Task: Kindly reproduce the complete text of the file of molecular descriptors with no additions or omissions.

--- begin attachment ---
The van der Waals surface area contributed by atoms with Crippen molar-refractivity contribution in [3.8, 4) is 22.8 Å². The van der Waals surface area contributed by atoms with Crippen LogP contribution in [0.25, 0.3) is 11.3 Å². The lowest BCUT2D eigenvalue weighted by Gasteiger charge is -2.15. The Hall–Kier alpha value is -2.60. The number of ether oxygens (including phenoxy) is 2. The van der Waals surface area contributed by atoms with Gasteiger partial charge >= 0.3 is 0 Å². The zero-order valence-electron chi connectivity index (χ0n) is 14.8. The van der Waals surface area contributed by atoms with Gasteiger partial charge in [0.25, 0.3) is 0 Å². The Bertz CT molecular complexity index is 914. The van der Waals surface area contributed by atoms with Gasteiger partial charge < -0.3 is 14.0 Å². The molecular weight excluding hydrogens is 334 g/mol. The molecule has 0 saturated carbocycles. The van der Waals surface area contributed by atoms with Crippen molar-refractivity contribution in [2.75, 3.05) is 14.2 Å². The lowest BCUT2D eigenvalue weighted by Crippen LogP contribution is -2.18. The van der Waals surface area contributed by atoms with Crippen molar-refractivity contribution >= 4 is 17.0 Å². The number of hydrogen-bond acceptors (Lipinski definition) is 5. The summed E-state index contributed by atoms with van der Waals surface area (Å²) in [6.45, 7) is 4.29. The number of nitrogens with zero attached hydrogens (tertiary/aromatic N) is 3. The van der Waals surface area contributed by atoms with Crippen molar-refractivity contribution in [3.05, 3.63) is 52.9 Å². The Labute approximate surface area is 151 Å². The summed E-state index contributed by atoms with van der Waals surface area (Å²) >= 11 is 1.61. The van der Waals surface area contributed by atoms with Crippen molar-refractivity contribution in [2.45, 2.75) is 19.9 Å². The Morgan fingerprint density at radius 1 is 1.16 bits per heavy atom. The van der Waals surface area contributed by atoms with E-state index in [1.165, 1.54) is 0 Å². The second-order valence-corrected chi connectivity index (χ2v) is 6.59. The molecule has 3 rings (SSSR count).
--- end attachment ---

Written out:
The van der Waals surface area contributed by atoms with Crippen molar-refractivity contribution in [3.8, 4) is 22.8 Å². The van der Waals surface area contributed by atoms with Crippen LogP contribution in [0.25, 0.3) is 11.3 Å². The lowest BCUT2D eigenvalue weighted by Gasteiger charge is -2.15. The Hall–Kier alpha value is -2.60. The number of ether oxygens (including phenoxy) is 2. The van der Waals surface area contributed by atoms with Gasteiger partial charge >= 0.3 is 0 Å². The zero-order valence-electron chi connectivity index (χ0n) is 14.8. The van der Waals surface area contributed by atoms with Gasteiger partial charge in [0.25, 0.3) is 0 Å². The Bertz CT molecular complexity index is 914. The van der Waals surface area contributed by atoms with Gasteiger partial charge < -0.3 is 14.0 Å². The molecular weight excluding hydrogens is 334 g/mol. The molecule has 0 saturated carbocycles. The van der Waals surface area contributed by atoms with Crippen molar-refractivity contribution in [2.75, 3.05) is 14.2 Å². The lowest BCUT2D eigenvalue weighted by Crippen LogP contribution is -2.18. The van der Waals surface area contributed by atoms with Crippen molar-refractivity contribution >= 4 is 17.0 Å². The number of hydrogen-bond acceptors (Lipinski definition) is 5. The summed E-state index contributed by atoms with van der Waals surface area (Å²) in [6.45, 7) is 4.29. The number of nitrogens with zero attached hydrogens (tertiary/aromatic N) is 3. The van der Waals surface area contributed by atoms with Crippen molar-refractivity contribution in [3.05, 3.63) is 52.9 Å². The Labute approximate surface area is 151 Å². The summed E-state index contributed by atoms with van der Waals surface area (Å²) >= 11 is 1.61. The van der Waals surface area contributed by atoms with Crippen molar-refractivity contribution in [2.45, 2.75) is 19.9 Å². The Morgan fingerprint density at radius 1 is 1.16 bits per heavy atom. The van der Waals surface area contributed by atoms with E-state index in [1.165, 1.54) is 0 Å². The second-order valence-corrected chi connectivity index (χ2v) is 6.59. The molecule has 3 rings (SSSR count).